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It's Not Your Parents' Math Class Anymore

November 17, 2009

Math Teacher LinkKnow what an abacus is? Ever used one? Your parents, who are most likely part of the pre-calculator/pre-computer generation probably did. But to paraphrase the intention of the creators of LAS’ online program—Math Teacher Link—it’s not your parents’ math class anymore.

Program coordinator Tom Anderson reports that math has been taught the same way for hundreds of years. Thus, the goal of LAS’ popular outreach program is to bring math instruction into the computer era. And, based upon its popularity, the online program has found its much-needed niche.

Since it began in 1997, Math Teacher Link has helped hundreds instructors nationwide. At any given time, up to 20 high school and community college instructors are enrolled in the program and discovering new ways to use technology to teach math and some of its more specialized branches: algebra, calculus, geometry, or statistics. And teachers appear to find the program to be quite useful, because not only have 643 teachers taken courses thus far, but at least half of those have taken it more than once. In fact, some have come back as many as nine times.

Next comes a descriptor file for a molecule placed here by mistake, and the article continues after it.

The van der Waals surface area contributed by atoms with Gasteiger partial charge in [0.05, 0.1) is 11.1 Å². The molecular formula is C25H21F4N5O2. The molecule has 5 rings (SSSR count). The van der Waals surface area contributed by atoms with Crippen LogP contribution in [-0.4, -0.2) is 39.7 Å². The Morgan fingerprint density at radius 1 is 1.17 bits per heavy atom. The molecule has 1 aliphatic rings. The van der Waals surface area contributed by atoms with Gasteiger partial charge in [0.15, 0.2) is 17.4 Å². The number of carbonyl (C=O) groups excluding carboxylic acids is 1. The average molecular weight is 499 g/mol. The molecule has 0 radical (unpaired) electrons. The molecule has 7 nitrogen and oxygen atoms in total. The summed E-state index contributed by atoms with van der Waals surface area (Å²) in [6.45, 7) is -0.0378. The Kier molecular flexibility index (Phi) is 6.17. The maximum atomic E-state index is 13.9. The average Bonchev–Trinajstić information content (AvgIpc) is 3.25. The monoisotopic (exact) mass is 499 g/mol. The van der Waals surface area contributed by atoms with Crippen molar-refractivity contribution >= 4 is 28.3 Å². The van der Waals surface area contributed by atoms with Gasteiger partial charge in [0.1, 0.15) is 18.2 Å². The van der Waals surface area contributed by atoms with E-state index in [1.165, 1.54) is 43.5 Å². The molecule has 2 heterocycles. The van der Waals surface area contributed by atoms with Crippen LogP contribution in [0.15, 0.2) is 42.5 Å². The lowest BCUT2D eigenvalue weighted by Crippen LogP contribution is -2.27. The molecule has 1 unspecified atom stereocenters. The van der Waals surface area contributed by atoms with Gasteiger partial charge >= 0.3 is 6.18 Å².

Working on their own schedule, teachers generally put in about 25–30 hours to complete the course, which consists of around five graded assignments and a final project designing a teaching unit using technology. Besides improving their instruction, teachers earn a semester hour of professional development credit, which can help toward pay raises.

At its creation, the program was intended to meet two main priorities: 1) to make it easily accessible and 2) to address teachers’ need for training in specific disciplines. According to Anderson: “It’s an outreach to the math community to allow them to take courses that apply to their own courses, and on their own timeframe.”  Conducting the program along with Anderson are professor emeritus of mathematics, Tony Peressini, and mathematics lecturer and NetMath director, Debra Woods.
More: Math, Teacher Professional Development, 2009